When the term Community Manager is tossed around today, most people think of the person behind the Facebook page or company Twitter handle engaging fans and followers. And they're right. Hanging out online talking to customers is a large component of that job. Looking ahead, I see the role of the community manager hitting closer to home. Internal Social Networking
Within the last couple of weeks at Hinda, I've launched Chatter, a free internal social network from Salesforce.com, to help consolidate the communication efforts of our outside sales pros and in-house program managers. So much communication about certain programs has potential to get lost within email archives. Chatter provides an easy way to attach files, presentations, tasks and conversations about specific programs in one, real-time spot.
In addition to conversation about programs, it's a great way to build morale within our own team. You have the ability to set up groups for different things along with programs. We have a social media group, a marketing group and a Help Center group for everyone to communicate beyond just everyday tasks. Chatter users also can post messages on others' profiles, tag other users and even comment on certain updates to initiate even more conversation.
We use Chatter at my office but there are several other companies using multiple styles of internal networks (like Rypple, Yammer etc) to communicate within the team. For Hinda, in addition to monitoring and managing the outside company social networks like Facebook, Twitter and our blog, I also am moderating conversation within our own group on Chatter. It's becoming more of a multi-front position. (Seesmic has a great tool for moderating both outside and Chatter conversation on their desktop app by the way...)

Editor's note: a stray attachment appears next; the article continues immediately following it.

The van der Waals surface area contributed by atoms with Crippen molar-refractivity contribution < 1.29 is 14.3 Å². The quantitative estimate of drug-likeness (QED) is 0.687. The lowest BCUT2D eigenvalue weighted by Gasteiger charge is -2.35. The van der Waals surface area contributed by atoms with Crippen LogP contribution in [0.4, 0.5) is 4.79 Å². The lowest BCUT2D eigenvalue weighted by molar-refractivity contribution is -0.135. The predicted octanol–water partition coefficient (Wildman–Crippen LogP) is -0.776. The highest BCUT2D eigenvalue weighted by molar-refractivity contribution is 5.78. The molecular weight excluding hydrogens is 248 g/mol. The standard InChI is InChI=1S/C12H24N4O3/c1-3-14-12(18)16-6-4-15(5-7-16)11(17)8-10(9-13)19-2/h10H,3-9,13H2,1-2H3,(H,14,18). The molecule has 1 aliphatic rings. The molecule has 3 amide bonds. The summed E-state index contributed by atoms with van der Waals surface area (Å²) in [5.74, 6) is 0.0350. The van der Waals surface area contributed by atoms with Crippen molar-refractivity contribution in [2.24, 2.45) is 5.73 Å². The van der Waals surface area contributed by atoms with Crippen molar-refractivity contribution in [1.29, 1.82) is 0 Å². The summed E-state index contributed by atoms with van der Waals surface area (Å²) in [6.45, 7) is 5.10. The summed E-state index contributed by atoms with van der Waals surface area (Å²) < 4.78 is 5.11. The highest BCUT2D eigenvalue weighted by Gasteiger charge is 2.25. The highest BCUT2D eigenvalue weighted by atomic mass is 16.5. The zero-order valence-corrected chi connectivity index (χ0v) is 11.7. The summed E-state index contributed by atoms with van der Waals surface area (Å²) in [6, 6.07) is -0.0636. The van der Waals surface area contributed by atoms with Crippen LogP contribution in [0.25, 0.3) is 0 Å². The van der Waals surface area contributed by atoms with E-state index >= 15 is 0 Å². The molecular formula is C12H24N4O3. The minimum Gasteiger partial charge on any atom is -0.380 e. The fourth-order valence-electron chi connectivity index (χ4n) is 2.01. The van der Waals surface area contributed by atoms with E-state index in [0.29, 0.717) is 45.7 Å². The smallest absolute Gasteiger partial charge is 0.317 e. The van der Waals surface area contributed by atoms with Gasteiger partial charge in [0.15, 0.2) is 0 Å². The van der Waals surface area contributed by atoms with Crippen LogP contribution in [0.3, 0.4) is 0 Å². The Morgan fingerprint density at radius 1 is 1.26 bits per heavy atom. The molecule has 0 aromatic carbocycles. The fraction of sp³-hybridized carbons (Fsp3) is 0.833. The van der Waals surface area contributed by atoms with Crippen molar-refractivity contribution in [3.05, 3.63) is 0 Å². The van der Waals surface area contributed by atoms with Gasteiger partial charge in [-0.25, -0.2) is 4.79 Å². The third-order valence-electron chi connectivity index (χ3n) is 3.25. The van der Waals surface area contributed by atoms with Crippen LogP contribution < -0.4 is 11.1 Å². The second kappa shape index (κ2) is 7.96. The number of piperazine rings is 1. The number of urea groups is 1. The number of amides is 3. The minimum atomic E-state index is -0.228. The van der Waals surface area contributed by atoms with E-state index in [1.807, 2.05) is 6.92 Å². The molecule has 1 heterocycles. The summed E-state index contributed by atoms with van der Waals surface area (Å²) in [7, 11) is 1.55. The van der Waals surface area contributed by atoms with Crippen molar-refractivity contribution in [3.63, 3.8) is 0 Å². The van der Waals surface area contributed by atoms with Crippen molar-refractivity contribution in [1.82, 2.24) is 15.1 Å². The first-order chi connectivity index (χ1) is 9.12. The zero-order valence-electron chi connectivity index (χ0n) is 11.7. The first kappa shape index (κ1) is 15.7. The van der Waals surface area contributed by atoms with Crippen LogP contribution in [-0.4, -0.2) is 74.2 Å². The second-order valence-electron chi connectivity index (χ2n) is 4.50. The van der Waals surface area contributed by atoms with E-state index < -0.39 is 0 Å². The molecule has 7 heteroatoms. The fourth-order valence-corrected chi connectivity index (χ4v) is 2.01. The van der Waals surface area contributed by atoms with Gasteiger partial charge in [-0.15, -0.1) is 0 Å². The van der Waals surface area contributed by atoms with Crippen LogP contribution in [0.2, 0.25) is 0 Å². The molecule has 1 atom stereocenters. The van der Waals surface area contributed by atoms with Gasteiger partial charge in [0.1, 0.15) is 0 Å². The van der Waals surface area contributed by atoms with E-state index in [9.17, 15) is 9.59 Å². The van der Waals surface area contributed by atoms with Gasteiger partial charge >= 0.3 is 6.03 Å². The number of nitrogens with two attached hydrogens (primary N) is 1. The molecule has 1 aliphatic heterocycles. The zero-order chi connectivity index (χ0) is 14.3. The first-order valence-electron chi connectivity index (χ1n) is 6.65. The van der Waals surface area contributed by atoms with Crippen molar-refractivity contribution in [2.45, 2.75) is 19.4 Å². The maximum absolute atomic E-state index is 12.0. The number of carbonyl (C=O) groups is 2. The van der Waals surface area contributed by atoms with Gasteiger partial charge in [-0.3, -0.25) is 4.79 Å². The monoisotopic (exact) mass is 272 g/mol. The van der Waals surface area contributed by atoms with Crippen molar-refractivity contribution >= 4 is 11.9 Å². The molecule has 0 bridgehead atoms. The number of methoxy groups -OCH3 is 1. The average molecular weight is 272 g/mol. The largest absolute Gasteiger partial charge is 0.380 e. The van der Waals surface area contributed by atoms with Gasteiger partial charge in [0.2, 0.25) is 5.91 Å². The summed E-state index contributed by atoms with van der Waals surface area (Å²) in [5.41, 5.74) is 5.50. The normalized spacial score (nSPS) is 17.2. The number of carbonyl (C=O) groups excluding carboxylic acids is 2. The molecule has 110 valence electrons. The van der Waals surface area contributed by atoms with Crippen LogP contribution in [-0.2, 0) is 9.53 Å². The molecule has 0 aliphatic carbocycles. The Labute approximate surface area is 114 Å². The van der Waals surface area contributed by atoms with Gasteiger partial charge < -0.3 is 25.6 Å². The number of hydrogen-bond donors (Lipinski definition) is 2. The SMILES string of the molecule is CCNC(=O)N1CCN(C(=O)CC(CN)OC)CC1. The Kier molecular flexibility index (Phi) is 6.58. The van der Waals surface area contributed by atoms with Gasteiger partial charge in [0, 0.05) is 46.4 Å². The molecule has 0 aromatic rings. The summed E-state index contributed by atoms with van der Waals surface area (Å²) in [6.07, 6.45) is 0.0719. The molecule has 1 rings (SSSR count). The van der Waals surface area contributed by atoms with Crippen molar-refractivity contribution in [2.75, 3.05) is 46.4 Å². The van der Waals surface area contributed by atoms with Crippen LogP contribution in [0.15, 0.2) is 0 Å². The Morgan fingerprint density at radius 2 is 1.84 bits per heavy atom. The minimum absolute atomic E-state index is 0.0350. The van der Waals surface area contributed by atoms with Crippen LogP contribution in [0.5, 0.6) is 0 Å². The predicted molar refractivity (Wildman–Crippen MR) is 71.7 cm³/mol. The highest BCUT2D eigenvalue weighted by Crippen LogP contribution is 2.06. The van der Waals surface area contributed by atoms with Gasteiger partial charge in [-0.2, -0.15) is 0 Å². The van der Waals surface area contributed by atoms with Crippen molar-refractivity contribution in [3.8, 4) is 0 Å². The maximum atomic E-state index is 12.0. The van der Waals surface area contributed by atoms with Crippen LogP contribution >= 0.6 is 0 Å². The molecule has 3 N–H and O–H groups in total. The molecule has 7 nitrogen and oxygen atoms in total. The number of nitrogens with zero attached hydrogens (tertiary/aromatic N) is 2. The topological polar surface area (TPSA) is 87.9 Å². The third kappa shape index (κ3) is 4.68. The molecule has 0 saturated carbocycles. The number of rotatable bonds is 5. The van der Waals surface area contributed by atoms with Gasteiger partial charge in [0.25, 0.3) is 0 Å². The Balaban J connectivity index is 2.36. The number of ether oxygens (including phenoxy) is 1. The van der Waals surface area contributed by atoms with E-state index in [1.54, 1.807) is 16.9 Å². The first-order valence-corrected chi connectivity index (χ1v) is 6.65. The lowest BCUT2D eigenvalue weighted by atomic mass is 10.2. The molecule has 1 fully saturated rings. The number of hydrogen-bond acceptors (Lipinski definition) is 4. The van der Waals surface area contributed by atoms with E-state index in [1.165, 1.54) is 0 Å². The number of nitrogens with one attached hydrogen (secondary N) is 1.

Branding From the Inside Out
As engagement expectations increase between consumers and brands continue to rise, your employees will become even bigger brand ambassadors than before. How engagement between employees inside the company develops will have a direct effect on how they engage your customers. I've mentioned on @jeffhilimire's Quora question that marketing departments will turn more focus to internal branding as the years progress. I feel this holds true and we're seeing some of this today.
An older article from Advertising Age does a great job talking about how brands are tapping into their employees as assets and uses Southwest Airlines as a textbook example. The airlines heavily taps into its intranet, pre-screening and receiving feedback for marketing promotions and television commercials. In addition, they also generate advertising ideas by engaging in conversation with employees, asking questions like "Tell one of the biggest complaints you've ever had" or "What do your customers love about Southwest?" Conversation starts within the company and eventually spreads outward, not only how marketing handles the company online presence but even as far as how front-line staff engages with customers face-to-face.
Two Sides to the Conversation
So much emphasis of the community manager role is on outside communication. It's very true for the most part, most focus will be turned toward interaction with customers, helping transform them to brand enthusiasts. Over time, I think we'll start seeing more focus on moderating conversations both internally and externally. For Community Managers, mainly ones that are in-house/client-side, they're job role will continue to help steer and engage people on both sides of the consumer/company fence. Internal branding and marketing strategy should reflect what shows up on the outside.
I predict more companies following a similar lead to Southwest, tapping internal communication for marketing almost as much as externally. The external conversations around a brand will increasingly depend on what's going on behind the scenes.
What do you all think?
- Power to the People: 3 Tasty Crowdsourcing Case Studies (mashable.com)
- Rypple: Taking the annual review into real-time (building43.com)
- Your Social Media Followers Are Your Best Customers (darmano.typepad.com)